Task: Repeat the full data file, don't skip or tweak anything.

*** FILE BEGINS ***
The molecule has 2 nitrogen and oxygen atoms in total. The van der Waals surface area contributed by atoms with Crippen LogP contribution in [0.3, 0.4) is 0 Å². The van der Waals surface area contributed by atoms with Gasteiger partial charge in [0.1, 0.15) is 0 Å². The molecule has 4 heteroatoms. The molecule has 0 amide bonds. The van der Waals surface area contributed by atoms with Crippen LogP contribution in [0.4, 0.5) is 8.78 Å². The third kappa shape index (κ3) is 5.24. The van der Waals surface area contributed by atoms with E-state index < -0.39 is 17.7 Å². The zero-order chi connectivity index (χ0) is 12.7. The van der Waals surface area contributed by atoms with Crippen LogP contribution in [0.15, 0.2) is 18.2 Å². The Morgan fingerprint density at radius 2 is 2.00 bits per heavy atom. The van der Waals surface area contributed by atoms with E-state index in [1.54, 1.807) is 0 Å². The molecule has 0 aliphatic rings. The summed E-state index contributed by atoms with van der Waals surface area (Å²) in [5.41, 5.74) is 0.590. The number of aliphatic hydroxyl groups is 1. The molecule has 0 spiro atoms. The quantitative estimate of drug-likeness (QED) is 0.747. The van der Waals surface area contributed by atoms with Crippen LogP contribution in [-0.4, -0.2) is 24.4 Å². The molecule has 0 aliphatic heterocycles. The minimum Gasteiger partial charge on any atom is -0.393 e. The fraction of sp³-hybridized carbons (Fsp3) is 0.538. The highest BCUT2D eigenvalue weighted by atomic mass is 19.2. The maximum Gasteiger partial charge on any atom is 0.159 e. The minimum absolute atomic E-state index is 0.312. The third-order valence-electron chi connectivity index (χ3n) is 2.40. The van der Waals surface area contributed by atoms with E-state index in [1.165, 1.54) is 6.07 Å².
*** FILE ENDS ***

The molecule has 2 nitrogen and oxygen atoms in total. The van der Waals surface area contributed by atoms with Crippen LogP contribution in [0.3, 0.4) is 0 Å². The van der Waals surface area contributed by atoms with Gasteiger partial charge in [0.1, 0.15) is 0 Å². The molecule has 4 heteroatoms. The molecule has 0 amide bonds. The van der Waals surface area contributed by atoms with Crippen LogP contribution in [0.4, 0.5) is 8.78 Å². The third kappa shape index (κ3) is 5.24. The van der Waals surface area contributed by atoms with E-state index < -0.39 is 17.7 Å². The zero-order chi connectivity index (χ0) is 12.7. The van der Waals surface area contributed by atoms with Crippen LogP contribution in [0.15, 0.2) is 18.2 Å². The Morgan fingerprint density at radius 2 is 2.00 bits per heavy atom. The van der Waals surface area contributed by atoms with E-state index in [1.54, 1.807) is 0 Å². The molecule has 0 aliphatic rings. The summed E-state index contributed by atoms with van der Waals surface area (Å²) in [5.41, 5.74) is 0.590. The number of aliphatic hydroxyl groups is 1. The molecule has 0 spiro atoms. The quantitative estimate of drug-likeness (QED) is 0.747. The van der Waals surface area contributed by atoms with Crippen LogP contribution in [-0.4, -0.2) is 24.4 Å². The molecule has 0 aliphatic heterocycles. The minimum Gasteiger partial charge on any atom is -0.393 e. The fraction of sp³-hybridized carbons (Fsp3) is 0.538. The highest BCUT2D eigenvalue weighted by atomic mass is 19.2. The maximum Gasteiger partial charge on any atom is 0.159 e. The minimum absolute atomic E-state index is 0.312. The third-order valence-electron chi connectivity index (χ3n) is 2.40. The van der Waals surface area contributed by atoms with E-state index in [1.165, 1.54) is 6.07 Å².